p109 17 On one occasion she entered the house of one of the notables during the drinking, and they said that in the sight of all the banqueters she mounted to the projecting part of the banqueting couch where their feet lay,4 and there drew up her clothing in a shameless way, not hesitating to display her licentiousness. 18 And though she made use of three openings, she used to take Nature to task, complaining that it had not pierced her breasts with larger holes so that it might be possible for her to contrive another method of copulation there. 19 And though she was pregnant many times, yet practically always she was able to contrive to bring about an abortion immediately.

20 And often even in the theatre, before the eyes of the whole people, she stripped off her clothing and moved about naked through their midst, having only a girdle about her private parts and her groins, not, however, that she was ashamed to display these too to the populace, but because no person is permitted to enter there entirely naked, but must have at least a girdle about the groins. 21 Clothed in this manner, she sprawled out and lay on her back on the ground. And some slaves, whose duty this was, sprinkled grains of barley over her private parts, and geese, which happened to have been provided for this very purpose, picked them off with their beaks, one by one, and ate them. 22 And when she got up, she not only did not blush, but even acted as if she p111took pride in this strange performance. For she was not merely shameless herself, but also a contriver of shameless deeds above all others. 23 And it was a common thing for her to undress and stand in the midst of the actors on the stage, now straining her body backwards and now trying to penetrate the hinder parts both of those who had consorted with her and those who had not yet done so, running through with pride the exercises of the only wrestling school to which she was accustomed. 24 And she treated her own body with such utter wantonness that she seemed to have her privates5 not where Nature had placed them in other women, but in her face! 25 Now those who had intimacy with her immediately made it clear by that very fact that they were not having intercourse according to the laws of Nature; and all the more respectable people who chanced upon her in the market-place would turn aside and retreat in haste, lest they should touch any of the woman's garments and so seem to have partaken of this pollution. 26 For she was, to those who saw her, particularly early in the day, a bird of foul omen. On the other hand, she was accustomed to storm most savagely at all times against the women who were her fellow-performers; for she was a very envious and spiteful creature.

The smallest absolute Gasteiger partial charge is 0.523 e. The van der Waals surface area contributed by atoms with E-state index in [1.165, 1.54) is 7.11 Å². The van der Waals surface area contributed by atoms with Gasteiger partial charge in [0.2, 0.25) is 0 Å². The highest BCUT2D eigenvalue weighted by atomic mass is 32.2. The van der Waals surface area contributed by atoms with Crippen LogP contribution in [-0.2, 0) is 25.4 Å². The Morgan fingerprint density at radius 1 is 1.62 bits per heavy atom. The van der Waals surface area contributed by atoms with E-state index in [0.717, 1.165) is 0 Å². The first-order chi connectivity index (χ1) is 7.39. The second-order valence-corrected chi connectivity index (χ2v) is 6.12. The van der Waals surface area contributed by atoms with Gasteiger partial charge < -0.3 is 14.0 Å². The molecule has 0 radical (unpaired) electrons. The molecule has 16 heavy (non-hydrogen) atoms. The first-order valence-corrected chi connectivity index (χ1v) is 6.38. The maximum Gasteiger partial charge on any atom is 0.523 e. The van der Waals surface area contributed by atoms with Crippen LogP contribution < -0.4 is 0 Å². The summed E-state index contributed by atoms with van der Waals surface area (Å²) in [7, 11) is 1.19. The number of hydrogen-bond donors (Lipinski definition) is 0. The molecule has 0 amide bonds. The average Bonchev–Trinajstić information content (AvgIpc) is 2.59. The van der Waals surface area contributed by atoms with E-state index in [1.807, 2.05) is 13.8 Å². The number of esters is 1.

27 Later she was following in the train of Hecebolus, a Tyrian, who had taken over the administration of Pentapolis, serving him in the most shameful capacity; but she gave some offence to the man and was driven thence with all speed; consequently it came about that she was at a loss for the necessities of life, which she proceeded to provide in her usual way, putting her body to work at its unlawful traffic. She p113first went to Alexandria; 28 later, after making the round of the whole East, she made her way back to Byzantium, plying her trade in each city (a trade which a man could not call by name, I think, without forfeiting forever the compassion of God), as if Heaven could not bear that any spot should be unacquainted with the wantonness of Theodora.

29 Thus was this woman born and reared and thus had she become infamous in the eyes both of many common women and of all mankind. 30 But when she came back to Byzantium once more, Justinian conceived for her an overpowering love; and at first he knew her as a mistress, though he did advance her to the rank of the Patricians. 31 Theodora accordingly succeeded at once in acquiring extraordinary influence and a fairly large fortune. For she seemed to the man the sweetest thing in the world, as is wont to happen with lovers who love extravagantly, and he was fain to bestow upon his beloved all favours and all money. 32 And the State became fuel for this love. So with her help he ruined the people even more than before, and not in Byzantium alone, but throughout the whole Roman Empire. 33 For both being members of the Blue Faction from of old, they gave the members of this Faction great freedom regarding the affairs of State. 34 But long afterwards this evil abated for the most part, and in the following manner.